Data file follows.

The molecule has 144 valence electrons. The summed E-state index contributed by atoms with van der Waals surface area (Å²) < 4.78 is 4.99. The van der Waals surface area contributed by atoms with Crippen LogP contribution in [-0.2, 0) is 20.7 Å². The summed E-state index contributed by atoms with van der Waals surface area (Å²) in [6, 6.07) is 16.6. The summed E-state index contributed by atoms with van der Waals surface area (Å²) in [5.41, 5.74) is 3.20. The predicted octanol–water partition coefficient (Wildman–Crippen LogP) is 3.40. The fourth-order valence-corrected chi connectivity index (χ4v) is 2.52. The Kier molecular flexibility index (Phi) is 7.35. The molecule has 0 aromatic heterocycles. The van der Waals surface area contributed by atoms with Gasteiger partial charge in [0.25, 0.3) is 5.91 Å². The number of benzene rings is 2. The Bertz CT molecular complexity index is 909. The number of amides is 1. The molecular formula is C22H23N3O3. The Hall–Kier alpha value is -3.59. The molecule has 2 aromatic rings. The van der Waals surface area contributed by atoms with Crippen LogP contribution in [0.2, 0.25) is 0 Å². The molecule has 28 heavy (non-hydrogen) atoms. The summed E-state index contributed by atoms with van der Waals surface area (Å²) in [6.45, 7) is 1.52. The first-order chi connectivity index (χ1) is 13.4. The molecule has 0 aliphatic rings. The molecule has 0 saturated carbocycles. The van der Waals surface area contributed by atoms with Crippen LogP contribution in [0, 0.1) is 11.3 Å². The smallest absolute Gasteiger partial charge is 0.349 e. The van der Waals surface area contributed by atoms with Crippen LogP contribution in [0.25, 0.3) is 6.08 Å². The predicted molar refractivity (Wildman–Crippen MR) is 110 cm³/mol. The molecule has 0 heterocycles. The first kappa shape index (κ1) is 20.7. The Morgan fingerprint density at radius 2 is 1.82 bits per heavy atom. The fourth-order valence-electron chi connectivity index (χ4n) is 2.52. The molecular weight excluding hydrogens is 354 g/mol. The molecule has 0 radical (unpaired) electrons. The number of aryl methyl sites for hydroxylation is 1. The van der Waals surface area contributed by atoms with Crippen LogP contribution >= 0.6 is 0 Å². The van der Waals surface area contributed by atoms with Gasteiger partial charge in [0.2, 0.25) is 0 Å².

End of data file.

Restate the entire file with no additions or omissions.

The molecule has 144 valence electrons. The summed E-state index contributed by atoms with van der Waals surface area (Å²) < 4.78 is 4.99. The van der Waals surface area contributed by atoms with Crippen LogP contribution in [-0.2, 0) is 20.7 Å². The summed E-state index contributed by atoms with van der Waals surface area (Å²) in [6, 6.07) is 16.6. The summed E-state index contributed by atoms with van der Waals surface area (Å²) in [5.41, 5.74) is 3.20. The predicted octanol–water partition coefficient (Wildman–Crippen LogP) is 3.40. The fourth-order valence-corrected chi connectivity index (χ4v) is 2.52. The Kier molecular flexibility index (Phi) is 7.35. The molecule has 0 aromatic heterocycles. The van der Waals surface area contributed by atoms with Gasteiger partial charge in [0.25, 0.3) is 5.91 Å². The number of benzene rings is 2. The Bertz CT molecular complexity index is 909. The number of amides is 1. The molecular formula is C22H23N3O3. The Hall–Kier alpha value is -3.59. The molecule has 2 aromatic rings. The van der Waals surface area contributed by atoms with Crippen LogP contribution in [0.2, 0.25) is 0 Å². The molecule has 28 heavy (non-hydrogen) atoms. The summed E-state index contributed by atoms with van der Waals surface area (Å²) in [6.45, 7) is 1.52. The first-order chi connectivity index (χ1) is 13.4. The molecule has 0 aliphatic rings. The molecule has 0 saturated carbocycles. The van der Waals surface area contributed by atoms with Crippen LogP contribution in [0, 0.1) is 11.3 Å². The smallest absolute Gasteiger partial charge is 0.349 e. The van der Waals surface area contributed by atoms with Crippen LogP contribution in [0.25, 0.3) is 6.08 Å². The predicted molar refractivity (Wildman–Crippen MR) is 110 cm³/mol. The molecule has 0 heterocycles. The first kappa shape index (κ1) is 20.7. The Morgan fingerprint density at radius 2 is 1.82 bits per heavy atom. The fourth-order valence-electron chi connectivity index (χ4n) is 2.52. The molecular weight excluding hydrogens is 354 g/mol. The molecule has 0 radical (unpaired) electrons. The number of aryl methyl sites for hydroxylation is 1. The van der Waals surface area contributed by atoms with Crippen LogP contribution >= 0.6 is 0 Å². The van der Waals surface area contributed by atoms with Gasteiger partial charge in [0.2, 0.25) is 0 Å².